In a 1992 interview with GQ Magazine, director and frequent collaborator David Lynch celebrated actor Kyle MacLachlan as his ideal protagonist. According to Lynch:
“Kyle plays innocents who are interested in the mysteries of life. He’s the person you trust enough to go into a strange world with [sic].”
Currently airing and streaming on EPIX, Lynch’s 1986 film Blue Velvet cast MacLachlan in just such a role, effectively launching the young actor’s career. Treating his ingenuity as an affordance, Lynch gave MacLachlan a powerful platform on which to establish a leading man’s identity. In the role of Jeffrey Beaumont, MacLachlan was charged with guiding viewers through the seedy, often surrealistic underworld of his hometown in Lumberton, North Carolina.
Following an array of stylistic influences, including German expressionism, film noir, and international melodrama, Lynch imagines a cinematic world teeming with mystery, in which unknown (and often macabre) possibilities can be activated by a chance discovery or mundane encounter. The film’s opening montage intercuts a series of picturesque, suburban scenes with the unceremonious death of a neighborhood man, who collapses from the stress of mowing his vibrant, green lawn. Despite the obvious irony of this sequence, Lynch’s camera remains drawn to what lies beneath the surfaces of fictional Lumberton; it cranes down and in, framing the film’s central visual metaphor: ants swarming flesh, a representation of ebullient chaos that ultimately drives the plot.
Against this textured backdrop, MacLachlan’s Jeffrey Beaumont struggles to ground himself firmly within one of the film’s shifting, psycho-physical topoi. He finds an ear in a field, which leads him down the wormhole on a desperate quest to stabilize his sense of identity, as well as the identity of his now-uncanny hometown. As Beaumont evolves a preternatural elasticity to negotiate the twists and turns of his journey, MacLachlan manages to keep taking viewers to the edges of Blue Velvet’s multiverse and bringing us back again, fingernails dug into the fabric of our proverbial seats.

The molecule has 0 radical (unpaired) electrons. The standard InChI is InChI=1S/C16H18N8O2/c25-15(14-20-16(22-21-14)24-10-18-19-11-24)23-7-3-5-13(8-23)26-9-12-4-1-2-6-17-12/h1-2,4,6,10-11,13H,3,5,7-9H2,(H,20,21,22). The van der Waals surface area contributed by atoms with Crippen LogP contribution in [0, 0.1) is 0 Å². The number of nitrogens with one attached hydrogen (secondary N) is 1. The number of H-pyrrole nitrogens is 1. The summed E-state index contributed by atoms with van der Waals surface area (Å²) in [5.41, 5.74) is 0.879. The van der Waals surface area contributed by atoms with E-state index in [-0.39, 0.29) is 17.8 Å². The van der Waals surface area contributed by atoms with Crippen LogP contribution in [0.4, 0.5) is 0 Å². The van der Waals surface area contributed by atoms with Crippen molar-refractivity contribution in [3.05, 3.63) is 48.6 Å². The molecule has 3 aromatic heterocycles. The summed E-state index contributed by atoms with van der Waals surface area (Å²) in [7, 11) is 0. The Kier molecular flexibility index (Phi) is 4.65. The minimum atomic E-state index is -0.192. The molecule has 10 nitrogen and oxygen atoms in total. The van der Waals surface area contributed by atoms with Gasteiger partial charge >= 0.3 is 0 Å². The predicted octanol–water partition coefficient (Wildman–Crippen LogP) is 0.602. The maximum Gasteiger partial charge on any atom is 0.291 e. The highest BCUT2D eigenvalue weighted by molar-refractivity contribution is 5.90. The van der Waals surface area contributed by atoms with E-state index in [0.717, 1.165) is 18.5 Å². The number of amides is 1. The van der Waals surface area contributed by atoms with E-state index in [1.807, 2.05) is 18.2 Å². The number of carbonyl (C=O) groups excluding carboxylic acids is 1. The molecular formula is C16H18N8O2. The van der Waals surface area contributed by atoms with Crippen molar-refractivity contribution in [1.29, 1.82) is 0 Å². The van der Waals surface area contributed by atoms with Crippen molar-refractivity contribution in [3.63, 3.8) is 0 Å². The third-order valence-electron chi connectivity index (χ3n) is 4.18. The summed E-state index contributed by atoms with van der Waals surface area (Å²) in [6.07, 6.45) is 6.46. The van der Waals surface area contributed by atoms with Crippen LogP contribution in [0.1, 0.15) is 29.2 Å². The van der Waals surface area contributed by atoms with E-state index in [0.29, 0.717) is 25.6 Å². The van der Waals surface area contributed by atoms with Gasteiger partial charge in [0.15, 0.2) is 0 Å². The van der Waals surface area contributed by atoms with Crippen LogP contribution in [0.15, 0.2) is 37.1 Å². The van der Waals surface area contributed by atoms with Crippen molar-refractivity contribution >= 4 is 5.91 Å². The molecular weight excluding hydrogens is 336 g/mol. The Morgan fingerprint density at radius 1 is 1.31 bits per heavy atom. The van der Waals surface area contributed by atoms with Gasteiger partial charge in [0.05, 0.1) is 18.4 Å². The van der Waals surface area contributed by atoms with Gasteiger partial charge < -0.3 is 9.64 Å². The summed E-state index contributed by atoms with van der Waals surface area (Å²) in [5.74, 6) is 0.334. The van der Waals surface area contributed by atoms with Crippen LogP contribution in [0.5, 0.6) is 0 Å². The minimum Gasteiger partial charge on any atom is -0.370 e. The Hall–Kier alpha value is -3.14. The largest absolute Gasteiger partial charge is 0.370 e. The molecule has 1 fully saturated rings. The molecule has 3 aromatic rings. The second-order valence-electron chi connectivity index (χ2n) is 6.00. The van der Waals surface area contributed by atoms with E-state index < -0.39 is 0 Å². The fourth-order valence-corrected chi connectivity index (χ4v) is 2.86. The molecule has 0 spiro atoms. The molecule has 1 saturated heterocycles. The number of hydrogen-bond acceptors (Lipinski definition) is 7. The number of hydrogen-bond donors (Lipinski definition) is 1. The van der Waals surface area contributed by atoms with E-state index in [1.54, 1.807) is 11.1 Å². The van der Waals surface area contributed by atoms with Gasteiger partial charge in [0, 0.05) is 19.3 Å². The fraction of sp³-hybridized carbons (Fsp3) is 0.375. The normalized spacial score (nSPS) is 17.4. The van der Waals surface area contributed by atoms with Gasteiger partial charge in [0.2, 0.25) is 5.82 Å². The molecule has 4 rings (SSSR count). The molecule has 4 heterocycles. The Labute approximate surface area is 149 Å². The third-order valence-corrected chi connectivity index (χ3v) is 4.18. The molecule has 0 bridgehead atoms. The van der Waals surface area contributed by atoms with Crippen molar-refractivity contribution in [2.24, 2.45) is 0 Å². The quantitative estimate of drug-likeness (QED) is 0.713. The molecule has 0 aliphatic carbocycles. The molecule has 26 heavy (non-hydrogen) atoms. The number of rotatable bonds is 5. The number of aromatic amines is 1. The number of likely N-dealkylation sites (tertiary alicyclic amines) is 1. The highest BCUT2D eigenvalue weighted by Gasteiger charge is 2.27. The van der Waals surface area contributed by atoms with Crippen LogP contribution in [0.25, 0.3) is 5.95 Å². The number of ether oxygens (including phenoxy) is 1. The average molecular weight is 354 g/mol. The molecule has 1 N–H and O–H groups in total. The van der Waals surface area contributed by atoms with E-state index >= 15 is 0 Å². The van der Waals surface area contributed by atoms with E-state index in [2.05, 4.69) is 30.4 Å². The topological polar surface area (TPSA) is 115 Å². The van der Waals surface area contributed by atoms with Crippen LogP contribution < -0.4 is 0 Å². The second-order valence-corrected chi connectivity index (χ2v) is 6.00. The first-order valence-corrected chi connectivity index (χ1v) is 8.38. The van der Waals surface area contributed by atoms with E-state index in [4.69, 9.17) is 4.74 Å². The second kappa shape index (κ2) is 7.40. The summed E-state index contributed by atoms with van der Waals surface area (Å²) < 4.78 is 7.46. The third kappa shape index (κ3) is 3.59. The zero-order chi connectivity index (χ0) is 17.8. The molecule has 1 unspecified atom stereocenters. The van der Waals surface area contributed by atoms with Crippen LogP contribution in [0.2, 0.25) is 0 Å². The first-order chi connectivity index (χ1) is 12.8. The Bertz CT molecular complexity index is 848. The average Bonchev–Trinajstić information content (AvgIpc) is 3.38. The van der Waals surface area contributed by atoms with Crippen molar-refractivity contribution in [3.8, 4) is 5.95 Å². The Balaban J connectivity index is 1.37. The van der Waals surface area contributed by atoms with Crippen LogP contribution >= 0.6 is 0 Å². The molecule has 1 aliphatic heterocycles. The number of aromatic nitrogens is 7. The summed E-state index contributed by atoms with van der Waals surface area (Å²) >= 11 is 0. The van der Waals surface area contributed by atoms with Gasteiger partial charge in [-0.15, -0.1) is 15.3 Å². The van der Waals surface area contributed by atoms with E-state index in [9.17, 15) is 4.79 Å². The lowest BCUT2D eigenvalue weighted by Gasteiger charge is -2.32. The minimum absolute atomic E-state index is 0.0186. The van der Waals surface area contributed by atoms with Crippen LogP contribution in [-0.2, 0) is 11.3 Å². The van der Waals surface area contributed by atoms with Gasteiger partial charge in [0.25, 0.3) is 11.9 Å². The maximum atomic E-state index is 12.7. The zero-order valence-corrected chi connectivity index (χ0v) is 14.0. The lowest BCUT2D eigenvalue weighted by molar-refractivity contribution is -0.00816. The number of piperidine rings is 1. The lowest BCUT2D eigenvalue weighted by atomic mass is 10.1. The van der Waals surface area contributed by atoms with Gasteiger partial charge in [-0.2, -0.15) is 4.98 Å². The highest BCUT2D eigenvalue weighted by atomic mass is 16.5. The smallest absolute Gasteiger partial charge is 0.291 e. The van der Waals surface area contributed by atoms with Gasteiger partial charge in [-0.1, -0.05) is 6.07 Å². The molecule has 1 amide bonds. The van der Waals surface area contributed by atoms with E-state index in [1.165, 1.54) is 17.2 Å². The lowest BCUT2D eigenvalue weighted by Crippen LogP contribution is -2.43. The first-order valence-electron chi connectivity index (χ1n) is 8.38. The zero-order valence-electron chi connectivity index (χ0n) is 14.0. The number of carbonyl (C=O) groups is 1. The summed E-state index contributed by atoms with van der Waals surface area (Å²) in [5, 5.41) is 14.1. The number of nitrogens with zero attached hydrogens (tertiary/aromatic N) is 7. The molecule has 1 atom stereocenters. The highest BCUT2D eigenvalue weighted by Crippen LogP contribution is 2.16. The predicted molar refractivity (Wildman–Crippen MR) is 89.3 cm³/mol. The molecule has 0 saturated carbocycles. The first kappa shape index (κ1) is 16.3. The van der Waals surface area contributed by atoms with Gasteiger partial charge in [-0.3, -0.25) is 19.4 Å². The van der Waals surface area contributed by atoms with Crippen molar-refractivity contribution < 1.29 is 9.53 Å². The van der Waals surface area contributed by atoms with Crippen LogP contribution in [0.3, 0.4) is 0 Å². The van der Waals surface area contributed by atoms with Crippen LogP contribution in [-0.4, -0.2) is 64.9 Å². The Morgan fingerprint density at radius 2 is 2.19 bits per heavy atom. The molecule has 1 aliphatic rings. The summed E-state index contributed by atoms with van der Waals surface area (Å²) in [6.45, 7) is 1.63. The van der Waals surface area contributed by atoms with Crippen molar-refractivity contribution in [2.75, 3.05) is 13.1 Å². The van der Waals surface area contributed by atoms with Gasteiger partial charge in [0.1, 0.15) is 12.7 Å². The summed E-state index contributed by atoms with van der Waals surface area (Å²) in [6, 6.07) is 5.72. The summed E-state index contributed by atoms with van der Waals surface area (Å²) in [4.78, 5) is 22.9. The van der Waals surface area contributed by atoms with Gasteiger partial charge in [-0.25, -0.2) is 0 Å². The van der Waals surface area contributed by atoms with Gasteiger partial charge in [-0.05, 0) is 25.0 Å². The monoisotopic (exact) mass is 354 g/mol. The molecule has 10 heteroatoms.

Lynch has been referred to as a visionary for many reasons, such as his audacious avant-gardism and disregard for traditional media barriers, but can this argument be extended to include Lynch’s approach to constructing protagonists, or his choices for lead actor? Although Jeffrey Beaumont proved to be a significant role for MacLachlan, it is by no means atypical of the other parts he would go on to play, including starring roles in Lynch’s Twin Peaks television series (1990 – 1991) and its feature-length sequel, Twin Peaks: Fire Walk with Me (1992). He also took on similar parts, portraying “curious innocents” in films like 1995’s Showgirls (also currently airing and streaming on EPIX), as well as – to a lesser extent – on popular series like Sex and the City (2000 – 2002), Desperate Housewives (2006 – 2012), and The Good Wife (2013 – 2014).
To what extent can MacLachlan’s identity as a lead actor be separated from his work with Lynch? In a 1996 essay on Lynch’s Lost Highway (1997), author David Foster Wallace credits the director for “miscasting” Kyle MacLachlan in their first shared project, 1984’s Dune, which premiered to largely negative reviews, and has only recently become the subject of a campaign for reappraisal. Foster Wallace hones in on MacLachlan’s “potatofaced” youth, as the primary quality that chafes against his embodiment of the heroic ideal. However, this choice to “miscast” or cast against the grain, so to speak, is part of what makes Lynch an important auteur, in the essayist’s eyes.
While we may never be able to determine where Lynch’s genius ends and MacLachlan’s acting chops begin, what’s clear is that the protagonists these two artists created together have had an enduring impact on contemporary audiovisual and entertainment cultures. Without Blue Velvet’s Jeffrey Beaumont and Twin Peaks‘s Agent Dale Cooper, for example, we might never have had The X-Files’ Fox Mulder, American Beauty‘s Lester Burnham, or Mad Men‘s Kenny Cosgrove, to name just a few of the characters arguably inflected by MacLachlan’s collaborations with Lynch.
With Twin Peaks set to return for 18 episodes next year, we set to wondering… which other film roles (past, present, and future) would you love to see MacLachlan inhabit? Check out Kyle MacLachlan in Blue Velvet and Showgirls on EPIX and sound off in the comments below!